It was clearly a marketing tool in that even though the Kwan founders voted on the term "Taekwondo" in 1955, it was debated among Korean Martial Artists for more than a decade, and even changed to Taesudo before being switched back to Taekwondo. The general public in Korea was not even familiar with the term Taekwondo until the mid 60's to 1970, and the real popularity of Taekwondo did not explode until they obtained Olympic status as a demonstration sport in 1988. Throughout all that time, many pioneering Korean Taekwondo Masters retained their early terminology, including the labels of Tang soo do, Kong soo do, and "Korean Karate."

    However, since Koreans wanted to distance themselves from anything Japanese, and there was a great deal of confusion, where many thought this term was related specifically to the Japanese Karate, many Korean Masters became adamant about not using it at all, and working harder to educate the public as to what Taekwondo was. I have worked with many of those Koreans who encouraged me to continue to use only the term Taekwondo, and not give in to the easy marketing of calling it "Taekwondo Karate" or "Korean Karate." However, the founder of our organization (U.S. Chung Do Kwan Association), 9th Dan Sr. Grandmaster Edward Sell still uses the term "Korean Karate" from his early days, and explains it as the generic term "Karate" for self defense - - not Japanese Karate-do.

    Personally, I stick with the term Taekwondo, but like Master Fahy says, Master Cho is old school, and some of them will continue to use it to cling to their early days. In America, the term Korean Karate was used because people were more familiar with the term Karate, and I still battle this today. I tell my students and parents that there is a distinct difference, and we teach Taekwondo - not 'Karate', yet some parents still say they are taking their kids to Karate class! The education continues.

    Blue Knight
     
  13. UK-Student

    UK-Student Active Member

    Kevin - about your comment about use of the phrase in the UK. I trained at the university club in Norwich which had a golden club flag emblazoned with the phrase Korean Karate. I think in the local martial arts centre they still describe themselves in the brochure as "Eastern Region Taekwondo - Karate from Korea". Their heritage is Jidokwan.

    When I first saw the phrase being used, I didn't like it. When I understood more about the history of TKD, I realised it is a perfectly apt description because TKD can be considered a style of karate. When people ask what TKD is, I usually say "basically Korean Karate" but then go off on the fluidity, etc. In my study of TKD, I read and use many books written by Karateka - probably my favourite author in the martial arts today is Sensei Iain Abernethy.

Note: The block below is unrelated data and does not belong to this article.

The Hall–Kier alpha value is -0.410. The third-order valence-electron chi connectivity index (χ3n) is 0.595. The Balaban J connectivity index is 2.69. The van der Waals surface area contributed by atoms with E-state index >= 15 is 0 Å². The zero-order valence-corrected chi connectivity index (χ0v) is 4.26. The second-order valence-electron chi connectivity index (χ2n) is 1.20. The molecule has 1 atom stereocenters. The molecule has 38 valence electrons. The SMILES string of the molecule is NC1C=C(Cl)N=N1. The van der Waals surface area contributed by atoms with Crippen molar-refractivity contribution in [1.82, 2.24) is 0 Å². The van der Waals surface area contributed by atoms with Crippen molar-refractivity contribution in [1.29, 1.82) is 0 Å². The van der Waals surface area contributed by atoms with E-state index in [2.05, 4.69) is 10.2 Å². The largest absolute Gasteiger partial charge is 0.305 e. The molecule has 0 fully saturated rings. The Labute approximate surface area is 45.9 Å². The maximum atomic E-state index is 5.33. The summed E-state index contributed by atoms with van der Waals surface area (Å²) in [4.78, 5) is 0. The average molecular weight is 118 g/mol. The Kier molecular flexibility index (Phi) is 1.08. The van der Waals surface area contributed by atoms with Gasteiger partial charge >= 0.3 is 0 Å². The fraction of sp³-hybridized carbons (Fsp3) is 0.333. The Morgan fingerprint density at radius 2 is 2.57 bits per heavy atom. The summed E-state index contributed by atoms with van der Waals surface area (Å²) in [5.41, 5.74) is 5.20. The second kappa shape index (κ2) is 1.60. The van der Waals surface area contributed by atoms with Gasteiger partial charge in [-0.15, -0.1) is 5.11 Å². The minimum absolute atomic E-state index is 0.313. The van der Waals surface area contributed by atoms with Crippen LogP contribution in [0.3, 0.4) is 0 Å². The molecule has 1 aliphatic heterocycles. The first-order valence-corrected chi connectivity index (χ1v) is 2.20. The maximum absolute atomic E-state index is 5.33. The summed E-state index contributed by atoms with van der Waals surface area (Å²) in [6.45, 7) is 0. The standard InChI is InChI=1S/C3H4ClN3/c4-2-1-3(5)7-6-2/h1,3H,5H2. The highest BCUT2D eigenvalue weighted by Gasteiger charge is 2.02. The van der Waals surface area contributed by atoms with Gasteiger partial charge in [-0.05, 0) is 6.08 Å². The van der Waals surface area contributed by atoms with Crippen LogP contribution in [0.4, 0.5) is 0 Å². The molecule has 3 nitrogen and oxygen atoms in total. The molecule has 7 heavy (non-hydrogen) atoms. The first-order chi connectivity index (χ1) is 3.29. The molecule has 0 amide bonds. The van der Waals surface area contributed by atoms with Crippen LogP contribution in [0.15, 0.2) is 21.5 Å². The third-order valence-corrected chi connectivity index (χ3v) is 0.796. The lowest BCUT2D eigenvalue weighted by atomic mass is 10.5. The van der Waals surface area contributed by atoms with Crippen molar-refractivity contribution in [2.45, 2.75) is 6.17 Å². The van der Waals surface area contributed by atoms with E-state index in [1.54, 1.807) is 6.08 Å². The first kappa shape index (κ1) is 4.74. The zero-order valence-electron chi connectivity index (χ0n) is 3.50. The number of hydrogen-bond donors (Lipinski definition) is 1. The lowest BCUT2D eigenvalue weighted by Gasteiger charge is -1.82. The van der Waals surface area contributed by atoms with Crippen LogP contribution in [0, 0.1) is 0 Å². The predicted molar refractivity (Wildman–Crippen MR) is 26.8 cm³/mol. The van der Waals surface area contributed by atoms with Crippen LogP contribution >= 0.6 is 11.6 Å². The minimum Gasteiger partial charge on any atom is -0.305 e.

14. UK-Student

    UK-Student Active Member

    Another point - Maybe some consider this controversial but isn't the phrase "taekwondo" a selling point? Choi and others created an art out of Karate and then changed the name to "sell" it (to koreans, to President Syngman Rhee, to the world). Choi et al could easily have named the art something with the Karate suffix and no-one would have batted an eyelid, just like that other Korean student of Funikoshi Mas Oyama when he founded his Kyokushin Karate. The Korean Kwans were Karate schools before they were Taekwondo schools (using the Korean names for Karate - Kong Soo Do and Tang Soo Do - the latter used by the Chung Do Kwan, the original kwan).

    Just trying to point out the other side of the coin and how other people may see the idea.
     
  15. Blue_Knight

    Blue_Knight Active Member

    I don't find this point controversial at all (except that it is not a "phrase" but a compound word). The search for a new name in 1955 was, to a great extent, a "selling point," but not as a facade for "Korean Karate" as some would interpret. It was a distinction between the Karate, Judo, and Aikido that was forced on the Koreans as the only option, and what they had known about their own, pre-Japanese occupation, Martial Art.

    To be precise, General Hong-Hi Choi did not create Taekwondo, and although his contributions are many, he should not be put at the forefront of the development of Taekwondo. His authority came from his position in the military. In the civilian Kwan movement, he was low man on the totem pole, so to speak. Although he "brow beat" others (his own words) into getting his way, and he was elected the first President of the KTA, he was later asked to resign as the other Kwan leaders considered him a "trouble maker."